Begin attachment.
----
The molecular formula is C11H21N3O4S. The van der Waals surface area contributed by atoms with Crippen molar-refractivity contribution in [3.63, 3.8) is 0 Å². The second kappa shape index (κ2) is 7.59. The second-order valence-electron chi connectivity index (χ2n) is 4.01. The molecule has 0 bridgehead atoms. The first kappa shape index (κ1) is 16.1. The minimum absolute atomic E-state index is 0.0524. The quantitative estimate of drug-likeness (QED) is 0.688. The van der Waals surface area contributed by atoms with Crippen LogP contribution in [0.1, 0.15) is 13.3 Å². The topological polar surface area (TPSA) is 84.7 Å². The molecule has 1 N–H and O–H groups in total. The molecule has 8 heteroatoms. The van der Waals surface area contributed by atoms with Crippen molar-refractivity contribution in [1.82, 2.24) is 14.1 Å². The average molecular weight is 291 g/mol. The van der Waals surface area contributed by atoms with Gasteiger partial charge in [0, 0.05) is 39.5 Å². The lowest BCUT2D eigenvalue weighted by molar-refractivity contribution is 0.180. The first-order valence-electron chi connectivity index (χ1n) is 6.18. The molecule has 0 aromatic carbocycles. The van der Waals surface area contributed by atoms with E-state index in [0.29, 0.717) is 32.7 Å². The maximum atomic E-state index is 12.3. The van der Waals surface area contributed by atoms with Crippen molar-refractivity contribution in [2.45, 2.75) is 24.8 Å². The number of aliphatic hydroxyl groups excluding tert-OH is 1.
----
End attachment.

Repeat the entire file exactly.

The molecular formula is C11H21N3O4S. The van der Waals surface area contributed by atoms with Crippen molar-refractivity contribution in [3.63, 3.8) is 0 Å². The second kappa shape index (κ2) is 7.59. The second-order valence-electron chi connectivity index (χ2n) is 4.01. The molecule has 0 bridgehead atoms. The first kappa shape index (κ1) is 16.1. The minimum absolute atomic E-state index is 0.0524. The quantitative estimate of drug-likeness (QED) is 0.688. The van der Waals surface area contributed by atoms with Crippen LogP contribution in [0.1, 0.15) is 13.3 Å². The topological polar surface area (TPSA) is 84.7 Å². The molecule has 1 N–H and O–H groups in total. The molecule has 8 heteroatoms. The van der Waals surface area contributed by atoms with Crippen molar-refractivity contribution in [1.82, 2.24) is 14.1 Å². The average molecular weight is 291 g/mol. The van der Waals surface area contributed by atoms with Gasteiger partial charge in [0, 0.05) is 39.5 Å². The lowest BCUT2D eigenvalue weighted by molar-refractivity contribution is 0.180. The first-order valence-electron chi connectivity index (χ1n) is 6.18. The molecule has 0 aromatic carbocycles. The van der Waals surface area contributed by atoms with E-state index in [0.29, 0.717) is 32.7 Å². The maximum atomic E-state index is 12.3. The van der Waals surface area contributed by atoms with Crippen molar-refractivity contribution in [2.45, 2.75) is 24.8 Å². The number of aliphatic hydroxyl groups excluding tert-OH is 1.